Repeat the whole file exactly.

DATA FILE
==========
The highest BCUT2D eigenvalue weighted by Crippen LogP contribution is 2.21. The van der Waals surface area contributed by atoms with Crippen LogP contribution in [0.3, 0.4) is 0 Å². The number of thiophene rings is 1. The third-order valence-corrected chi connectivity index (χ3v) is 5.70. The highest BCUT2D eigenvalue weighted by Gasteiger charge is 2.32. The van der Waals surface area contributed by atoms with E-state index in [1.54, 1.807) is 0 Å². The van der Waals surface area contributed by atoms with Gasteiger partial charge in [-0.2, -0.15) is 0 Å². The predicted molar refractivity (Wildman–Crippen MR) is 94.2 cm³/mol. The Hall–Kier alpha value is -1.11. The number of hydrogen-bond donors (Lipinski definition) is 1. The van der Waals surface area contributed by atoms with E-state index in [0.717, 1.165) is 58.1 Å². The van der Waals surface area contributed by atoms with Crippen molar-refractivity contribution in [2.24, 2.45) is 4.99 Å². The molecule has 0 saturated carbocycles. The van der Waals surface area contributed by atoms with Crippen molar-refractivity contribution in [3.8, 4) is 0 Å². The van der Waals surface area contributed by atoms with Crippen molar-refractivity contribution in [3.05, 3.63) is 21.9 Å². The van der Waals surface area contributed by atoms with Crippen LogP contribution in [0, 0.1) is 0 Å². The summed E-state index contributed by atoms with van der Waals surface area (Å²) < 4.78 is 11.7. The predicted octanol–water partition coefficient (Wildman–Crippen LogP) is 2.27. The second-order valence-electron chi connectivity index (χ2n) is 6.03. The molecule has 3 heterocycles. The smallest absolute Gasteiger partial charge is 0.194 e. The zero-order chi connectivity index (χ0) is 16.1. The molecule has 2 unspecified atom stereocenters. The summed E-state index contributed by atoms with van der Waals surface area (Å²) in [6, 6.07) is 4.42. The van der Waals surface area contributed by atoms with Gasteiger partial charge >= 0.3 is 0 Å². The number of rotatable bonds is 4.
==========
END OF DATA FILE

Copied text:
The highest BCUT2D eigenvalue weighted by Crippen LogP contribution is 2.21. The van der Waals surface area contributed by atoms with Crippen LogP contribution in [0.3, 0.4) is 0 Å². The number of thiophene rings is 1. The third-order valence-corrected chi connectivity index (χ3v) is 5.70. The highest BCUT2D eigenvalue weighted by Gasteiger charge is 2.32. The van der Waals surface area contributed by atoms with E-state index in [1.54, 1.807) is 0 Å². The van der Waals surface area contributed by atoms with Gasteiger partial charge in [-0.2, -0.15) is 0 Å². The predicted molar refractivity (Wildman–Crippen MR) is 94.2 cm³/mol. The Hall–Kier alpha value is -1.11. The number of hydrogen-bond donors (Lipinski definition) is 1. The van der Waals surface area contributed by atoms with E-state index in [0.717, 1.165) is 58.1 Å². The van der Waals surface area contributed by atoms with Crippen molar-refractivity contribution in [2.24, 2.45) is 4.99 Å². The molecule has 0 saturated carbocycles. The van der Waals surface area contributed by atoms with Crippen molar-refractivity contribution in [3.8, 4) is 0 Å². The van der Waals surface area contributed by atoms with Crippen molar-refractivity contribution in [3.05, 3.63) is 21.9 Å². The van der Waals surface area contributed by atoms with Crippen LogP contribution in [0, 0.1) is 0 Å². The summed E-state index contributed by atoms with van der Waals surface area (Å²) < 4.78 is 11.7. The predicted octanol–water partition coefficient (Wildman–Crippen LogP) is 2.27. The second-order valence-electron chi connectivity index (χ2n) is 6.03. The molecule has 3 heterocycles. The smallest absolute Gasteiger partial charge is 0.194 e. The zero-order chi connectivity index (χ0) is 16.1. The molecule has 2 unspecified atom stereocenters. The summed E-state index contributed by atoms with van der Waals surface area (Å²) in [6, 6.07) is 4.42. The van der Waals surface area contributed by atoms with Gasteiger partial charge >= 0.3 is 0 Å². The number of rotatable bonds is 4.